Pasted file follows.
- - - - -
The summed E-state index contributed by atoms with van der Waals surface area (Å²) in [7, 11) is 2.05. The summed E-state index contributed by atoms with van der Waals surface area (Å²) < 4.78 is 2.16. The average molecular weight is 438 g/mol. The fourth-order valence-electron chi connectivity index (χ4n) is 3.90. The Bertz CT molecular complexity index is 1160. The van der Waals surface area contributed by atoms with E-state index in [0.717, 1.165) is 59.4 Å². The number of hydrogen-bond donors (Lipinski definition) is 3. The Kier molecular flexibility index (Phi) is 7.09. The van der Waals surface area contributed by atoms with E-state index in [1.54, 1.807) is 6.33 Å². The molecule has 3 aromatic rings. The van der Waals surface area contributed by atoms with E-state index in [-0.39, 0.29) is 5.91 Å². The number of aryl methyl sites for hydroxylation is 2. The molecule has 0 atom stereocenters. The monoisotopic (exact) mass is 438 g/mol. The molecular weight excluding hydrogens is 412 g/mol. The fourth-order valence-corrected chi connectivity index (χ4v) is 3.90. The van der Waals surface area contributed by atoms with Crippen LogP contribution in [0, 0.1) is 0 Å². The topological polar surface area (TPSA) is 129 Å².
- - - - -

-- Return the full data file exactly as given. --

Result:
The summed E-state index contributed by atoms with van der Waals surface area (Å²) in [7, 11) is 2.05. The summed E-state index contributed by atoms with van der Waals surface area (Å²) < 4.78 is 2.16. The average molecular weight is 438 g/mol. The fourth-order valence-electron chi connectivity index (χ4n) is 3.90. The Bertz CT molecular complexity index is 1160. The van der Waals surface area contributed by atoms with E-state index in [0.717, 1.165) is 59.4 Å². The number of hydrogen-bond donors (Lipinski definition) is 3. The Kier molecular flexibility index (Phi) is 7.09. The van der Waals surface area contributed by atoms with E-state index in [1.54, 1.807) is 6.33 Å². The molecule has 3 aromatic rings. The van der Waals surface area contributed by atoms with E-state index in [-0.39, 0.29) is 5.91 Å². The number of aryl methyl sites for hydroxylation is 2. The molecule has 0 atom stereocenters. The monoisotopic (exact) mass is 438 g/mol. The molecular weight excluding hydrogens is 412 g/mol. The fourth-order valence-corrected chi connectivity index (χ4v) is 3.90. The van der Waals surface area contributed by atoms with Crippen LogP contribution in [0, 0.1) is 0 Å². The topological polar surface area (TPSA) is 129 Å².